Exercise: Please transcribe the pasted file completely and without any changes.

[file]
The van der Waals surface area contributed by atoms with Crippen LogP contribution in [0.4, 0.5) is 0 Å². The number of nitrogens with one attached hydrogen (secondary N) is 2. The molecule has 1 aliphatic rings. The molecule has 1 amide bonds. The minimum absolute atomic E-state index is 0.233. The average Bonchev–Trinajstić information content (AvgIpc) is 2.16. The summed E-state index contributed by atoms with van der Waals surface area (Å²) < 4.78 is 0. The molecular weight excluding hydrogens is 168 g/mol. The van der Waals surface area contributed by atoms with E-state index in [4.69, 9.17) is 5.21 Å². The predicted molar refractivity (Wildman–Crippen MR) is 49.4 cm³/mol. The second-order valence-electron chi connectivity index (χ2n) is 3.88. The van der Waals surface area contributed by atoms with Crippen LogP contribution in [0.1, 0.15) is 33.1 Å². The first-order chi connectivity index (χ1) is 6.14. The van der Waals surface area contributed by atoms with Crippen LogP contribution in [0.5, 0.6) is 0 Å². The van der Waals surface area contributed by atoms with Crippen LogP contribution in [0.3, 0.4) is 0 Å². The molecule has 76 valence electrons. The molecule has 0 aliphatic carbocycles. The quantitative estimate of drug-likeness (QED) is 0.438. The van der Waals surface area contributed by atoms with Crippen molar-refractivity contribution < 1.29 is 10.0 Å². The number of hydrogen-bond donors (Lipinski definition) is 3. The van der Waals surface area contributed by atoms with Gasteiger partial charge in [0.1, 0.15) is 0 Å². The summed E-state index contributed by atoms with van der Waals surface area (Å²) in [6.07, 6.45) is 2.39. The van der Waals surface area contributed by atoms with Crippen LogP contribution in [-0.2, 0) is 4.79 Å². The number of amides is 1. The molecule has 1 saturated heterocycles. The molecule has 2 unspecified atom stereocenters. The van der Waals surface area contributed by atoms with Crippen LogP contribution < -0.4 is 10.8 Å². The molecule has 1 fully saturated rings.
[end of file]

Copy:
The van der Waals surface area contributed by atoms with Crippen LogP contribution in [0.4, 0.5) is 0 Å². The number of nitrogens with one attached hydrogen (secondary N) is 2. The molecule has 1 aliphatic rings. The molecule has 1 amide bonds. The minimum absolute atomic E-state index is 0.233. The average Bonchev–Trinajstić information content (AvgIpc) is 2.16. The summed E-state index contributed by atoms with van der Waals surface area (Å²) < 4.78 is 0. The molecular weight excluding hydrogens is 168 g/mol. The van der Waals surface area contributed by atoms with E-state index in [4.69, 9.17) is 5.21 Å². The predicted molar refractivity (Wildman–Crippen MR) is 49.4 cm³/mol. The second-order valence-electron chi connectivity index (χ2n) is 3.88. The van der Waals surface area contributed by atoms with Crippen LogP contribution in [0.1, 0.15) is 33.1 Å². The first-order chi connectivity index (χ1) is 6.14. The van der Waals surface area contributed by atoms with Crippen LogP contribution in [0.5, 0.6) is 0 Å². The van der Waals surface area contributed by atoms with Crippen LogP contribution in [0.3, 0.4) is 0 Å². The molecule has 76 valence electrons. The molecule has 0 aliphatic carbocycles. The quantitative estimate of drug-likeness (QED) is 0.438. The van der Waals surface area contributed by atoms with Crippen molar-refractivity contribution < 1.29 is 10.0 Å². The number of hydrogen-bond donors (Lipinski definition) is 3. The van der Waals surface area contributed by atoms with Gasteiger partial charge in [0.1, 0.15) is 0 Å². The summed E-state index contributed by atoms with van der Waals surface area (Å²) in [6.07, 6.45) is 2.39. The van der Waals surface area contributed by atoms with Crippen LogP contribution in [-0.2, 0) is 4.79 Å². The number of amides is 1. The molecule has 1 saturated heterocycles. The molecule has 2 unspecified atom stereocenters. The van der Waals surface area contributed by atoms with Crippen LogP contribution < -0.4 is 10.8 Å². The molecule has 1 fully saturated rings.